The Corner

Iraq and Afghanistan: The Way Forward

President Obama has made several commendable decisions as commander in chief: He has extended his campaign’s timeline for withdrawal from Iraq, and decided at several points last year to send additional troops to Afghanistan to fight a war that many in his party had already deemed hopeless. The problem has been that he has been unwilling to speak frequently and frankly to the American people about his strategy for success in either war.

Distracted by pressing economic issues at home and cognizant of his base’s discomfort with his decisions, he has shied away from defending his own policies, leaving the enunciation of that strategy to squabbling surrogates. Thus, the mere fact that he delivered this Oval Office address is a positive development – one that, we may hope, will be repeated more regularly.

As Bill Kristol notes, we should not have expected a president who campaigned for office touting his opposition to the war to deliver a triumphant victory speech admitting the error of his ways. Tonight, the president made clear that he thought the Iraq War was a misguided effort that cost the country dearly, but he also praised what Iraqis and Americans have been able to achieve. He also pointed out that the U.S. commitment to Iraq is not ending even as our role transitions to a new phase.

President Obama will likely be given an opportunity next year to prove that he is serious about this commitment, as most observers expect the new Iraqi government, once formed, to request a continued U.S. military presence beyond 2011. The Obama administration should realize that rejecting such an Iraqi request would put at risk the advances that our troops have fought and died for in Iraq.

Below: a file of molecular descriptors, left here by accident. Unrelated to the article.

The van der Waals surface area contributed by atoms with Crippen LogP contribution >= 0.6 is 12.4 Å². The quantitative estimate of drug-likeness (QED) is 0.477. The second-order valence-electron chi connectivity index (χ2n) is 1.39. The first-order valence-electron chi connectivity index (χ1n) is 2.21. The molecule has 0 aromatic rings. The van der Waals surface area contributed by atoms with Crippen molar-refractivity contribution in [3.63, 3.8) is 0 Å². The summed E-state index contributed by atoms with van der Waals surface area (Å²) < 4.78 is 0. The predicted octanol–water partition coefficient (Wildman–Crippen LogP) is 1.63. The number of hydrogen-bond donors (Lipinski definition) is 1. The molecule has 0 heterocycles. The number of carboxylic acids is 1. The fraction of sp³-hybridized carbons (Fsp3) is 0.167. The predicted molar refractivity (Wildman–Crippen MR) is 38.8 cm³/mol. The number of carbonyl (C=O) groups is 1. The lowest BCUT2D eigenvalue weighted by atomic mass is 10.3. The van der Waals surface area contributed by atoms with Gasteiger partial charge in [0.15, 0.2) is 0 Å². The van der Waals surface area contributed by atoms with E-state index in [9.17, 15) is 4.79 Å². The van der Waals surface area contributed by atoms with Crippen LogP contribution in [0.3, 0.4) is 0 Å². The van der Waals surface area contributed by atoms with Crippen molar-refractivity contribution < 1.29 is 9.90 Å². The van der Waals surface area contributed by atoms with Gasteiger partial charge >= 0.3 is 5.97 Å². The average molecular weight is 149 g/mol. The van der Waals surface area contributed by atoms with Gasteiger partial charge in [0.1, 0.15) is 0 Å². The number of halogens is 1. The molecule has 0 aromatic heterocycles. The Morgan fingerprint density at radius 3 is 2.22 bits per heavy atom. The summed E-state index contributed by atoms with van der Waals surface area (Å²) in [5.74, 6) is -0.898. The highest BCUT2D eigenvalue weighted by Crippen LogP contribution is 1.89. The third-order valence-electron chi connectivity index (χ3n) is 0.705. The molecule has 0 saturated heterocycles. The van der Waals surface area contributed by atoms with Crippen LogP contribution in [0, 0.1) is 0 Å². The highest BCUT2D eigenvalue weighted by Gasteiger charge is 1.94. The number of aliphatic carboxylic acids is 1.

On Afghanistan, the president’s rhetoric was again strong, but was coupled with a rejection of “open-ended war” and the need for Afghans to help themselves. It is worth comparing this to Secretary Gates’s remarks in a speech earlier on Tuesday to the American Legion National Convention in Milwaukee. His voice quaking with emotion at times, Gates spoke movingly about what the military has accomplished in Iraq and what remains to be done in Afghanistan. He said of July 2011, “If the Taliban really believe that America is heading for the exits next summer in large numbers, they will be deeply disappointed and surprised to find us very much in the fight. And the realization that we will still be there after July 2011 aggressively going after them will, I believe, impact their morale and willingness to continue resisting their government and the international coalition.”

Let’s hope that Secretary Gates was speaking for President Obama in Milwaukee. What our men and women in uniform have achieved on our behalf in Iraq should be a lesson for those questioning the chances of success in Afghanistan. Much as there were low points in Iraq, there will be trying times in the coming months in Afghanistan. However, just as it is in our interest to see a peaceful, democratic Iraq emerge in the heart of the Middle East, it is in our interest to ensure that Afghanistan does not once again become a haven for terrorists and that the Afghan people have the opportunity to choose their own destiny.

It is important for President Obama to make clear that he is willing to make the necessary commitments to achieve this. More statements like those from the secretary of defense and the president are in order in the coming months if they are to reassure the American people, our allies, and our enemies that we are serious about our commitment to victory.  

Jamie M. Fly is executive director of the Foreign Policy Initiative.

Jamie M. Fly — Mr. Fly is executive director of the Foreign Policy Initiative. He served in the office of the secretary of defense and on the National Security Council staff from 2005 to 2009.


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